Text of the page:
“Another notion I stressed was how lucky they were to live in a smallplace where you know the individual histories behind the public events.For example”–he checkmarked the air: “when So-and-So Pavingwon the Route 340 extension: I explained to them, well, So-and-So, he andthe highway department head are old frat brothers, they hunt together,this and that, la de da–So-and-So contributes, handsomely, to Harry Bird:Who gets the contract? Then when So-and-So announced he wasn’t runningfor city council, well, that was because the mayor got scared of him anddug up some of these funny bids. In other words, I told them to rub theirlittle faces in the local dirt then apply it on the national scale. That’shistory. Do you follow me?”
“I’d love to sit down talk with you; I would.” He hadn’t quitelet go of the phone. He seemed to be considering a new possibility, watchfully,as if having taken one drink but not intending to take another. “Iseldom get a good conversation. Especially with someone who can bear onthe European view.”
“Dad, there’s no reason to hang around. A bank’s a bank.” Talkingpedagogy to Terry.
“Keep your shirt on, son,” he said, patting out restraint. “Skip,maybe you don’t follow this rigamarole, but I’m trying to make a point,a couple points, that in a small town history is your next-door neighbor.Do you see what I’m driving at?”
“Like I say, Lou, I’d love to delve with you, over a pitcher of brewof an evening.” Taking me off guard he flashed me some charm, boyish,clear.
“Humor an old man. All I’m saying, first off, is my wife and I havea history with First and Merchants, and I feel you should honor that history.”
“If you wanted a dormer window on your house I guarantee the moneyin five minutes.”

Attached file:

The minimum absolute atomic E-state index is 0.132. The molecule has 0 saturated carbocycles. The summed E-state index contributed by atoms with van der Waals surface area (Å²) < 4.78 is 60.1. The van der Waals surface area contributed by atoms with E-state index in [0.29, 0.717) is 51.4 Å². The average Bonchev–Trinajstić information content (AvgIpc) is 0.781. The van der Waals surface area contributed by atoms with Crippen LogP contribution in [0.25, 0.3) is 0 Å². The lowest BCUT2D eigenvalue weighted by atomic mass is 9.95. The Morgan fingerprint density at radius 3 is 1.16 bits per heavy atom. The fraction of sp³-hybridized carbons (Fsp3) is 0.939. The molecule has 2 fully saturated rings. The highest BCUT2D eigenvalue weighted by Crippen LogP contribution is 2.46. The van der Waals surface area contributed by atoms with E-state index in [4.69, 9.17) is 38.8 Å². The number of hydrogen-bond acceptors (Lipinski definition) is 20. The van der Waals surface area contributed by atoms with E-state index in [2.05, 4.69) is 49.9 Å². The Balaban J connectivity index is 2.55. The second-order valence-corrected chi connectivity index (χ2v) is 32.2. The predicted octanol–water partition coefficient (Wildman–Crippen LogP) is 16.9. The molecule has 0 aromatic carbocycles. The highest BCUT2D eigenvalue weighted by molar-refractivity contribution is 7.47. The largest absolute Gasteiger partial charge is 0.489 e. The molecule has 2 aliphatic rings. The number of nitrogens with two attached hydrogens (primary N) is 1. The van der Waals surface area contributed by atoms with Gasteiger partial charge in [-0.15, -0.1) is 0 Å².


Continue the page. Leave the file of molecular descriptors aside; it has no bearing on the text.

“You want me to go on?”
“I’d be interested.” He didn’t give off impatience anymore.He gave off a heightened nonchalance.
“I wish you’d reconsider.”
“I’d be interested in what you have to say.” He barely kepthis eyes open.
My father put his chin to his chest, and from that declivity looked upto the other man. “Well then, in the second place, you participatedin an act, a piece of history, not everybody knows about.”
That was one of the saddest things I ever heard him say. It was the mostunnecessary. There had been no need whatsoever for him to crawl down toTerry’s level–for me? for this, a semester in college? I could have takenleave. If I’d been drafted, I would have acted according to my beliefsand faced the consequences, which I was capable of. My mother was sittinghome on the slipcovered couch waiting for us to call but she was hardlyliable to crumble if this one more small attempt had failed.
Terry swang sideways in his chair, the bulb of his jaw working, standingout as cleanly as a frogleg muscle. “Lou, I’m assuming you’re notreferring to an incident dead and buried several years, might as well bea century. I assume you don’t want to damage the opinion I have of youto that degree.” Three years ago he’d resigned from the school. Atfour o’clock today he would pick up his new girl somewhere and take hersomewhere and tell her about my old man spilling his pride in his office;her old history teacher most likely.
“All right, don’t damage your opinion. Just sign the papers.” Theaffable growl.
“I am amazed by you.”
“Okay, okay, we’ll drop the subject. Let’s go back to first base.”
“I have no authority to contravene an order from Richmond.”